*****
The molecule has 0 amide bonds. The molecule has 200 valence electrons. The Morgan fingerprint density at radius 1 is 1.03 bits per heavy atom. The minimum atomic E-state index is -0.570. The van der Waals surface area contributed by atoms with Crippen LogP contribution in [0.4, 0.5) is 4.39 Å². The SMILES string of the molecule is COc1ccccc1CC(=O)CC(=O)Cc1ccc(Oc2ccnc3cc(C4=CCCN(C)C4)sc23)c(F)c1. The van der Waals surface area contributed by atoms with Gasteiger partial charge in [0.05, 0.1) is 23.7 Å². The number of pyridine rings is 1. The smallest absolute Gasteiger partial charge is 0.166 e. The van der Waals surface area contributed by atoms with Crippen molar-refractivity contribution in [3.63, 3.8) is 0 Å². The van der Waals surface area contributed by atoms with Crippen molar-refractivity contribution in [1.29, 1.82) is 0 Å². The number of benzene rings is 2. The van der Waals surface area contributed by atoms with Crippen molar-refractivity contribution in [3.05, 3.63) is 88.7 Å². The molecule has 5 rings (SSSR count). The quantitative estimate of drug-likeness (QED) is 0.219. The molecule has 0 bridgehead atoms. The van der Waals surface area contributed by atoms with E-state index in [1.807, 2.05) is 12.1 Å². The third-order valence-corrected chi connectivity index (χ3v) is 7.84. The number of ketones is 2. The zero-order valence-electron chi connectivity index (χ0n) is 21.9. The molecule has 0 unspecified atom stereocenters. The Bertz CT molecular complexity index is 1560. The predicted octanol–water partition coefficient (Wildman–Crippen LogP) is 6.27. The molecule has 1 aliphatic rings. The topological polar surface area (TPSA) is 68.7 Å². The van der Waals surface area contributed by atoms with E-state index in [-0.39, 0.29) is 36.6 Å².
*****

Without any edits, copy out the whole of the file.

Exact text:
The molecule has 0 amide bonds. The molecule has 200 valence electrons. The Morgan fingerprint density at radius 1 is 1.03 bits per heavy atom. The minimum atomic E-state index is -0.570. The van der Waals surface area contributed by atoms with Crippen LogP contribution in [0.4, 0.5) is 4.39 Å². The SMILES string of the molecule is COc1ccccc1CC(=O)CC(=O)Cc1ccc(Oc2ccnc3cc(C4=CCCN(C)C4)sc23)c(F)c1. The van der Waals surface area contributed by atoms with Gasteiger partial charge in [0.05, 0.1) is 23.7 Å². The number of pyridine rings is 1. The smallest absolute Gasteiger partial charge is 0.166 e. The van der Waals surface area contributed by atoms with Crippen molar-refractivity contribution in [3.63, 3.8) is 0 Å². The van der Waals surface area contributed by atoms with Crippen molar-refractivity contribution in [1.29, 1.82) is 0 Å². The number of benzene rings is 2. The van der Waals surface area contributed by atoms with Crippen molar-refractivity contribution in [3.05, 3.63) is 88.7 Å². The molecule has 5 rings (SSSR count). The quantitative estimate of drug-likeness (QED) is 0.219. The molecule has 0 bridgehead atoms. The van der Waals surface area contributed by atoms with E-state index in [1.807, 2.05) is 12.1 Å². The third-order valence-corrected chi connectivity index (χ3v) is 7.84. The number of ketones is 2. The zero-order valence-electron chi connectivity index (χ0n) is 21.9. The molecule has 0 unspecified atom stereocenters. The Bertz CT molecular complexity index is 1560. The predicted octanol–water partition coefficient (Wildman–Crippen LogP) is 6.27. The molecule has 1 aliphatic rings. The topological polar surface area (TPSA) is 68.7 Å². The van der Waals surface area contributed by atoms with E-state index in [-0.39, 0.29) is 36.6 Å².